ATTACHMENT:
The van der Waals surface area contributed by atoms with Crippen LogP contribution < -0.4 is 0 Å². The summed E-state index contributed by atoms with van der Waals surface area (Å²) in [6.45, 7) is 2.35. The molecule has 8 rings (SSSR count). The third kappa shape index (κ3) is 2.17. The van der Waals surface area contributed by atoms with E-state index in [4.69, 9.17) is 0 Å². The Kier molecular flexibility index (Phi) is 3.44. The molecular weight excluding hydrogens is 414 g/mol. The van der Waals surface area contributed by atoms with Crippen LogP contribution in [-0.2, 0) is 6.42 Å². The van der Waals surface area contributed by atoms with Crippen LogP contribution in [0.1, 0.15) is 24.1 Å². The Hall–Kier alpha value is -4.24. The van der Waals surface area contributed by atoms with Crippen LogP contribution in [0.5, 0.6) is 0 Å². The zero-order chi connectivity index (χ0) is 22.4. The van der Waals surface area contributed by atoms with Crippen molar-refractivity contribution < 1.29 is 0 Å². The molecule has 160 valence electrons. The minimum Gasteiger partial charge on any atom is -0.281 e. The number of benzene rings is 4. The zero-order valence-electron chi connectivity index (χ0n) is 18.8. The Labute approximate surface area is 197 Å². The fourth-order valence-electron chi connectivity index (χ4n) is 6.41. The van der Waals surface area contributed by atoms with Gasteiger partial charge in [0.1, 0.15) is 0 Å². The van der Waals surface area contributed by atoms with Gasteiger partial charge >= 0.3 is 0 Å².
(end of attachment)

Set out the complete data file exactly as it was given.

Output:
The van der Waals surface area contributed by atoms with Crippen LogP contribution < -0.4 is 0 Å². The summed E-state index contributed by atoms with van der Waals surface area (Å²) in [6.45, 7) is 2.35. The molecule has 8 rings (SSSR count). The third kappa shape index (κ3) is 2.17. The van der Waals surface area contributed by atoms with E-state index in [4.69, 9.17) is 0 Å². The Kier molecular flexibility index (Phi) is 3.44. The molecular weight excluding hydrogens is 414 g/mol. The van der Waals surface area contributed by atoms with Crippen LogP contribution in [-0.2, 0) is 6.42 Å². The van der Waals surface area contributed by atoms with Crippen LogP contribution in [0.1, 0.15) is 24.1 Å². The Hall–Kier alpha value is -4.24. The van der Waals surface area contributed by atoms with Crippen LogP contribution in [0.5, 0.6) is 0 Å². The zero-order chi connectivity index (χ0) is 22.4. The van der Waals surface area contributed by atoms with Crippen molar-refractivity contribution < 1.29 is 0 Å². The molecule has 160 valence electrons. The minimum Gasteiger partial charge on any atom is -0.281 e. The number of benzene rings is 4. The zero-order valence-electron chi connectivity index (χ0n) is 18.8. The Labute approximate surface area is 197 Å². The fourth-order valence-electron chi connectivity index (χ4n) is 6.41. The van der Waals surface area contributed by atoms with Gasteiger partial charge in [0.1, 0.15) is 0 Å². The van der Waals surface area contributed by atoms with Gasteiger partial charge >= 0.3 is 0 Å².